Being Alive 1997 Jul 5: 3
The U.S. Public Health Service on June 20 released a draft of
new guidelines for treatment of hiv infection in adults,
accompanied by a statement of principles for treatment that
should help explain the guidelines, and also help clinicians
adapt the guidelines as new drugs come on line. Each of these
forty-page documents was prepared by a panel of experts and
community representatives. There is now a 30-day period for
public comment on the guidelines, before they are revised (if
necessary) and printed as a special supplement to the Centers
for Disease Control's weekly newsletter, MMWR (Morbidity and
Mortality Weekly Reports).
Many of us will want to comment critically on one or another
particular in these guidelines, but most community observers
think they will be very helpful overall in ensuring more
widespread access to the best treatments for hiv+ people. There
are few surprises for those who get care from hiv specialists
in an urban epicenter of the epidemic like Los Angeles. But for
the tens of thousands in smaller cities and rural areas, in
HMOs and overstressed public health systems, in prisons and
shelters, the guidelines provide advocates strong ammunition
with which to fight for state-of-the-art care as a basic right.
They will also help all of us in making sure that so-called
"third-party payers" (insurance companies, state and local
governments, and the federal government itself, who foot the
bill for medicines and medical monitoring) pay for all the
drugs that are needed as well as viral load monitoring tests.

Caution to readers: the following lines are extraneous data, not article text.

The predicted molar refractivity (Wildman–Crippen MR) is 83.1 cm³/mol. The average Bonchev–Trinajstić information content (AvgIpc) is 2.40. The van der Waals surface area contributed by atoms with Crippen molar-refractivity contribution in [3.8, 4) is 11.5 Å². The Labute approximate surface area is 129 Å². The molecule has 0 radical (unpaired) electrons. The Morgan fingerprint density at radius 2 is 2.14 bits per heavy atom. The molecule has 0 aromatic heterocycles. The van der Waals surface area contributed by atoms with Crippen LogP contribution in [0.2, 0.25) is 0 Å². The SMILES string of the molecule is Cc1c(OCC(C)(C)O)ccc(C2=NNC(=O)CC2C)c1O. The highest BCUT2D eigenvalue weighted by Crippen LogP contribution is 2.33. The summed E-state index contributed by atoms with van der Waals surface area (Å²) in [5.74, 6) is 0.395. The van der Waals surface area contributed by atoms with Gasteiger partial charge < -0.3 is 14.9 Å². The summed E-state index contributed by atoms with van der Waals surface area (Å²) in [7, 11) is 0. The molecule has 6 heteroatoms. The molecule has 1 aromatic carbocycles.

What's In Them
An attractive aspect of these guidelines is that they offer
flexibility for individual assessment and patient and physician
choice, rather than a one-size-fits-all cookbook. The document
recognizes that experts continue to disagree on some key
points, such as exactly when in the course of infection to
start therapy. In cases of disagreement, the panel presents its
best consensus or dominant opinion but also clearly explains
the difference of opinion and evidence for each viewpoint.
The consensus on what therapy is best, whenever it is started,
is quite clear: a three drug regimen containing a potent
protease inhibitor (meaning Crixivan, Viracept or Norvir but
not Invirase alone) and one of the following recommended
combinations of "nukes": AZT plus ddI, d4T plus ddI, AZT plus
ddC, AZT plus 3TC, and d4T plus 3TC.
It cautions that for the two options containing 3TC, it is
critically important that the combo as a whole suppress viral
load to undetectable (less than 500 copies per ml) levels or
else resistance to 3TC is likely to develop within a very short
time, two to four weeks.
The following nuke combinations should not be used together in
any cocktail: AZT plus d4T, ddC plus ddI, ddC plus d4T, and ddc
plus 3TC. It also strongly recommends against any monotherapy
(using only one antiviral of whatever type). Also listed as
"not generally recommended" are combos of two nukes only.